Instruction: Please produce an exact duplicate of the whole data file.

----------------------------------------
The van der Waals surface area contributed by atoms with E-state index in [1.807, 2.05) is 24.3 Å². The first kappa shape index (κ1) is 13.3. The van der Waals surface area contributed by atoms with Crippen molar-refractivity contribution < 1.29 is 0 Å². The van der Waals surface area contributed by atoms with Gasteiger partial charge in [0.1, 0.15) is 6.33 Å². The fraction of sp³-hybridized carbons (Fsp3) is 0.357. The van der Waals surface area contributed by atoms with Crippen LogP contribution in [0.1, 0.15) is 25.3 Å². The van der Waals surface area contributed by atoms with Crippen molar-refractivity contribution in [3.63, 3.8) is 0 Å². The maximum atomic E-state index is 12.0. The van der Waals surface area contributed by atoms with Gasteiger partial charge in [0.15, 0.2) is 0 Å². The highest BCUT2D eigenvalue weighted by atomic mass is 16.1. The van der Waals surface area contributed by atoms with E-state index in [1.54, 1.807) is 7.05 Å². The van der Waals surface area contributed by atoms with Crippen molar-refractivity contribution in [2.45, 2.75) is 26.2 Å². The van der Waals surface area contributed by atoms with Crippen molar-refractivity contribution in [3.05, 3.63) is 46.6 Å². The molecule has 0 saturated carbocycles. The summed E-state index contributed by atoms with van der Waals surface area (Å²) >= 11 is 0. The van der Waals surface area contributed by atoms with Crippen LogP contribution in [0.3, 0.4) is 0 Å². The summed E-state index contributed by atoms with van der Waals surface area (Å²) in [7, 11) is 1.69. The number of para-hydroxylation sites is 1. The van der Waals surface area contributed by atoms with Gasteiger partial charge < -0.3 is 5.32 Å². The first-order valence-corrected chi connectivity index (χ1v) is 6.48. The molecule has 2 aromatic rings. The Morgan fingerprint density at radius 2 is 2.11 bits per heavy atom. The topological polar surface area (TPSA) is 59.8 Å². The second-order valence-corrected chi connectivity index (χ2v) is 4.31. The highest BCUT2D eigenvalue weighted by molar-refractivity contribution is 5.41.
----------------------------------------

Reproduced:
The van der Waals surface area contributed by atoms with E-state index in [1.807, 2.05) is 24.3 Å². The first kappa shape index (κ1) is 13.3. The van der Waals surface area contributed by atoms with Crippen molar-refractivity contribution < 1.29 is 0 Å². The van der Waals surface area contributed by atoms with Gasteiger partial charge in [0.1, 0.15) is 6.33 Å². The fraction of sp³-hybridized carbons (Fsp3) is 0.357. The van der Waals surface area contributed by atoms with Crippen LogP contribution in [0.1, 0.15) is 25.3 Å². The van der Waals surface area contributed by atoms with Crippen molar-refractivity contribution in [3.63, 3.8) is 0 Å². The maximum atomic E-state index is 12.0. The van der Waals surface area contributed by atoms with Gasteiger partial charge in [0.15, 0.2) is 0 Å². The highest BCUT2D eigenvalue weighted by atomic mass is 16.1. The van der Waals surface area contributed by atoms with E-state index in [1.54, 1.807) is 7.05 Å². The van der Waals surface area contributed by atoms with Crippen molar-refractivity contribution in [2.45, 2.75) is 26.2 Å². The van der Waals surface area contributed by atoms with Crippen molar-refractivity contribution in [3.05, 3.63) is 46.6 Å². The molecule has 0 saturated carbocycles. The summed E-state index contributed by atoms with van der Waals surface area (Å²) >= 11 is 0. The van der Waals surface area contributed by atoms with Crippen LogP contribution in [0.3, 0.4) is 0 Å². The summed E-state index contributed by atoms with van der Waals surface area (Å²) in [7, 11) is 1.69. The number of para-hydroxylation sites is 1. The van der Waals surface area contributed by atoms with Gasteiger partial charge < -0.3 is 5.32 Å². The first-order valence-corrected chi connectivity index (χ1v) is 6.48. The molecule has 2 aromatic rings. The Morgan fingerprint density at radius 2 is 2.11 bits per heavy atom. The topological polar surface area (TPSA) is 59.8 Å². The second-order valence-corrected chi connectivity index (χ2v) is 4.31. The highest BCUT2D eigenvalue weighted by molar-refractivity contribution is 5.41.